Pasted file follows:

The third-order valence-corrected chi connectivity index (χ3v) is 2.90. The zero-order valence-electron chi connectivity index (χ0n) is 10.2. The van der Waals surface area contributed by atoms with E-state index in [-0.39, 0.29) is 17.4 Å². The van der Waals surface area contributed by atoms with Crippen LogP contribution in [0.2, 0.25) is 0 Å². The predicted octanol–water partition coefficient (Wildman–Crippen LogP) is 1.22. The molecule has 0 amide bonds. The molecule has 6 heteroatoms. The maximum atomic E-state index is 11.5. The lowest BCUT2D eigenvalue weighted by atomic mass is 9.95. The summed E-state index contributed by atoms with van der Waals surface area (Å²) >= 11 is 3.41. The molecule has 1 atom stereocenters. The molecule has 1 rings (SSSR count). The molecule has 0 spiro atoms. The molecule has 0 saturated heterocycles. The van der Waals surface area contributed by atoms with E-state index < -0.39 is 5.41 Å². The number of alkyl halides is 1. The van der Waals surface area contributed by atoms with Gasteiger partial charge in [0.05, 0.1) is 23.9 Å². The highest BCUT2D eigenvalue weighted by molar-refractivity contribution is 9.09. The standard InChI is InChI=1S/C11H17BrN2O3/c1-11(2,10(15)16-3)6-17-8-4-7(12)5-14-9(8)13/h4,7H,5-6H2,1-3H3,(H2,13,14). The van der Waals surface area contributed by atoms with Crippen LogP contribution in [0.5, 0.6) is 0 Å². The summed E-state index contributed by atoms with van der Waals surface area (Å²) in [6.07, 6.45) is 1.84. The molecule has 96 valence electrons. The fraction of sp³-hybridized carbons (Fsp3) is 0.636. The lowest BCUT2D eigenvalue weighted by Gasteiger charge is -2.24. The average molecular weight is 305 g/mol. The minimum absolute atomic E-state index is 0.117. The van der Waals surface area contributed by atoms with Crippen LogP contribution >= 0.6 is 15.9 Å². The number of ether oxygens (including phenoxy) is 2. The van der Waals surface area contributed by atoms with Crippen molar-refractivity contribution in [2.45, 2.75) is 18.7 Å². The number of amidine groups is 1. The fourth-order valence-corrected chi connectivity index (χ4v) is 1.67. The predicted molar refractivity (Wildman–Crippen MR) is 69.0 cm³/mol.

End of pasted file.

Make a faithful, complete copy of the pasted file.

The third-order valence-corrected chi connectivity index (χ3v) is 2.90. The zero-order valence-electron chi connectivity index (χ0n) is 10.2. The van der Waals surface area contributed by atoms with E-state index in [-0.39, 0.29) is 17.4 Å². The van der Waals surface area contributed by atoms with Crippen LogP contribution in [0.2, 0.25) is 0 Å². The predicted octanol–water partition coefficient (Wildman–Crippen LogP) is 1.22. The molecule has 0 amide bonds. The molecule has 6 heteroatoms. The maximum atomic E-state index is 11.5. The lowest BCUT2D eigenvalue weighted by atomic mass is 9.95. The summed E-state index contributed by atoms with van der Waals surface area (Å²) >= 11 is 3.41. The molecule has 1 atom stereocenters. The molecule has 1 rings (SSSR count). The molecule has 0 spiro atoms. The molecule has 0 saturated heterocycles. The van der Waals surface area contributed by atoms with E-state index < -0.39 is 5.41 Å². The number of alkyl halides is 1. The van der Waals surface area contributed by atoms with Gasteiger partial charge in [0.05, 0.1) is 23.9 Å². The highest BCUT2D eigenvalue weighted by molar-refractivity contribution is 9.09. The standard InChI is InChI=1S/C11H17BrN2O3/c1-11(2,10(15)16-3)6-17-8-4-7(12)5-14-9(8)13/h4,7H,5-6H2,1-3H3,(H2,13,14). The van der Waals surface area contributed by atoms with Crippen LogP contribution in [0.5, 0.6) is 0 Å². The summed E-state index contributed by atoms with van der Waals surface area (Å²) in [6.07, 6.45) is 1.84. The molecule has 96 valence electrons. The fraction of sp³-hybridized carbons (Fsp3) is 0.636. The lowest BCUT2D eigenvalue weighted by Gasteiger charge is -2.24. The average molecular weight is 305 g/mol. The minimum absolute atomic E-state index is 0.117. The van der Waals surface area contributed by atoms with Crippen LogP contribution >= 0.6 is 15.9 Å². The number of ether oxygens (including phenoxy) is 2. The van der Waals surface area contributed by atoms with Crippen molar-refractivity contribution in [2.45, 2.75) is 18.7 Å². The number of amidine groups is 1. The fourth-order valence-corrected chi connectivity index (χ4v) is 1.67. The predicted molar refractivity (Wildman–Crippen MR) is 69.0 cm³/mol.